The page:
Wind turbines may be carbon-free, but they’re not recyclable.
A photograph of dozens of giant turbine blades dumped into a Wyoming landfill touched off a debate Wednesday on Twitter about wind power’s environmental drawbacks. The argument may be only beginning.
Fiberglass turbine blades — which in some cases are as long a football field — aren’t easy to recycle. And with BloombergNEF expecting up to 2 gigawatts worth of turbines to be refitted this year and next, there could be heaps more headed for dumps.
Cynthia Langston, solid waste division manager for the city of Casper, declined to say where the turbine debris came from. But she’s happy to have it.
The 1,000 blades will bring in about $675,000 for the landfill, helping keep trash costs low for local residents. Plus, Langston said, wind-farm junk is less toxic than other garbage.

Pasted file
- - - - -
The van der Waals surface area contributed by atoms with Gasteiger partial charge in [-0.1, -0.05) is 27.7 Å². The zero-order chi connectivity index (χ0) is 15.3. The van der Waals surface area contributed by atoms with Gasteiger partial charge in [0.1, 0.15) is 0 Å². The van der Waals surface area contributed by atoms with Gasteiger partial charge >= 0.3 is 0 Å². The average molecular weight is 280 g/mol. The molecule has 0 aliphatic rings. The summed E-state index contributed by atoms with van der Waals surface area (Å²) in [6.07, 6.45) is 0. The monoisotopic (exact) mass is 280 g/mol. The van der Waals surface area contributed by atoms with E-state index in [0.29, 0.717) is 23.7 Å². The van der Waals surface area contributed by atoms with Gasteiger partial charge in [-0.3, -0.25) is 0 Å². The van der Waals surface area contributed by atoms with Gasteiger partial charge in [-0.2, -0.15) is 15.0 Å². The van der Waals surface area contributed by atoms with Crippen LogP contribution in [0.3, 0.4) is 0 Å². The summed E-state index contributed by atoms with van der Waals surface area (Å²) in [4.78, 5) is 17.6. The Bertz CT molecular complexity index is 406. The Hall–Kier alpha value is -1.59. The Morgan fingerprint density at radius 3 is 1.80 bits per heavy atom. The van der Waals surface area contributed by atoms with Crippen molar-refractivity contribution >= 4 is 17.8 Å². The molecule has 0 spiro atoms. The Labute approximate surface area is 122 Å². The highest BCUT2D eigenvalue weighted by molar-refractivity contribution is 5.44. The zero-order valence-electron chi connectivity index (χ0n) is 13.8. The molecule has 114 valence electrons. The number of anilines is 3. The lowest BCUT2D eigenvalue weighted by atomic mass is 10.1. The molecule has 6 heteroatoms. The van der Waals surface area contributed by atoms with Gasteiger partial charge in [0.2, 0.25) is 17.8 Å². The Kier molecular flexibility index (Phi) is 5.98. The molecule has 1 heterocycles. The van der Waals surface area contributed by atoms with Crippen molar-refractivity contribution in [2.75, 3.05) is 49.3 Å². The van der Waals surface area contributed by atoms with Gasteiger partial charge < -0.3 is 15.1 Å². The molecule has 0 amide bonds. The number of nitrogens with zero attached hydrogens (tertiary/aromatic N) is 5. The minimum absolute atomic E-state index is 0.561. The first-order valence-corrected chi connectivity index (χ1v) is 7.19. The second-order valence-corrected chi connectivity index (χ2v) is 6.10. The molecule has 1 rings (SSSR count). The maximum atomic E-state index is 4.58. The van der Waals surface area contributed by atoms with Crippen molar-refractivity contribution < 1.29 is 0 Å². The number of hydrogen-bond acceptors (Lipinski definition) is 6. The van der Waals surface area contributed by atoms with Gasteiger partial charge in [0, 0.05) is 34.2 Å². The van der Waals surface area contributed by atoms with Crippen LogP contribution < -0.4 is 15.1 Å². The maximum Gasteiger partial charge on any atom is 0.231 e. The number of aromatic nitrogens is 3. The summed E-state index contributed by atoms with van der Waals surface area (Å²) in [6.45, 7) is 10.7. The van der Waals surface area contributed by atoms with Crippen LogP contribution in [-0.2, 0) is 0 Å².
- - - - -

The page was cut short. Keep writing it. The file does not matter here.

“It’s much cleaner than the contaminated soil and demolition projects from the oil and gas industry,” Langston said in an interview. “These are about as non-toxic as you can get.”
Wind turbine blades represent a “vanishingly small fraction” of overall waste in the U.S., according to the American Wind Energy Association.
Sachin Shah, chief executive officer of one of the world’s largest clean-power operators, Brookfield Renewable Partners LP, said “there will be an aggressive effort to re-use materials” in the years ahead.